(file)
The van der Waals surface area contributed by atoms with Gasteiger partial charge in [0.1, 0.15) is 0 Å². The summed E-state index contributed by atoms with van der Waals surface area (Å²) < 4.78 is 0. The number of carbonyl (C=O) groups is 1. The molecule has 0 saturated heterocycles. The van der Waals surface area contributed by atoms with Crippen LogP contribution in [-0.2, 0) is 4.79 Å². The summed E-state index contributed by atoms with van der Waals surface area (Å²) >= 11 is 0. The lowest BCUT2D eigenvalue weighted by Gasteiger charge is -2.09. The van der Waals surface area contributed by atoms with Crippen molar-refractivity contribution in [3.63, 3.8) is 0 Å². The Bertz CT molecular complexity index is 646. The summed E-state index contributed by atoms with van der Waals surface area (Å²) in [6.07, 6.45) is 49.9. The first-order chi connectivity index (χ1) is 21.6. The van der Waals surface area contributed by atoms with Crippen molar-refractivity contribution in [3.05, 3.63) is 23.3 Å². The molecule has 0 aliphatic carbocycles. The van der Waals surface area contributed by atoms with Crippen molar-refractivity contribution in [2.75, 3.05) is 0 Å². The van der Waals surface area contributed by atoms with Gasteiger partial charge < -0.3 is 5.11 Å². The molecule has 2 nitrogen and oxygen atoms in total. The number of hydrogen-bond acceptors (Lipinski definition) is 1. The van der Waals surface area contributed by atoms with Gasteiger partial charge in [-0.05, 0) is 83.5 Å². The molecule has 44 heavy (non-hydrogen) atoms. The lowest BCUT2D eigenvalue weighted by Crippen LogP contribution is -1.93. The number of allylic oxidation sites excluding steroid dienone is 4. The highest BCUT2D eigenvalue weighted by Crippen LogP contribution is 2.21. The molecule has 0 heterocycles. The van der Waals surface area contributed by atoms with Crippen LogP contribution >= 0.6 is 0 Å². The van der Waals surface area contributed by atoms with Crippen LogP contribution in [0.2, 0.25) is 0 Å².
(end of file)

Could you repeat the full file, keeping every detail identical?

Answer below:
The van der Waals surface area contributed by atoms with Gasteiger partial charge in [0.1, 0.15) is 0 Å². The summed E-state index contributed by atoms with van der Waals surface area (Å²) < 4.78 is 0. The number of carbonyl (C=O) groups is 1. The molecule has 0 saturated heterocycles. The van der Waals surface area contributed by atoms with Crippen LogP contribution in [-0.2, 0) is 4.79 Å². The summed E-state index contributed by atoms with van der Waals surface area (Å²) >= 11 is 0. The lowest BCUT2D eigenvalue weighted by Gasteiger charge is -2.09. The van der Waals surface area contributed by atoms with Crippen molar-refractivity contribution in [3.63, 3.8) is 0 Å². The Bertz CT molecular complexity index is 646. The summed E-state index contributed by atoms with van der Waals surface area (Å²) in [6.07, 6.45) is 49.9. The first-order chi connectivity index (χ1) is 21.6. The van der Waals surface area contributed by atoms with Crippen molar-refractivity contribution in [3.05, 3.63) is 23.3 Å². The molecule has 0 aliphatic carbocycles. The van der Waals surface area contributed by atoms with Crippen molar-refractivity contribution in [2.75, 3.05) is 0 Å². The van der Waals surface area contributed by atoms with Gasteiger partial charge < -0.3 is 5.11 Å². The molecule has 2 nitrogen and oxygen atoms in total. The number of hydrogen-bond acceptors (Lipinski definition) is 1. The van der Waals surface area contributed by atoms with Gasteiger partial charge in [-0.05, 0) is 83.5 Å². The molecule has 44 heavy (non-hydrogen) atoms. The lowest BCUT2D eigenvalue weighted by Crippen LogP contribution is -1.93. The number of allylic oxidation sites excluding steroid dienone is 4. The highest BCUT2D eigenvalue weighted by Crippen LogP contribution is 2.21. The molecule has 0 heterocycles. The van der Waals surface area contributed by atoms with Crippen LogP contribution >= 0.6 is 0 Å². The van der Waals surface area contributed by atoms with Crippen LogP contribution in [0.2, 0.25) is 0 Å².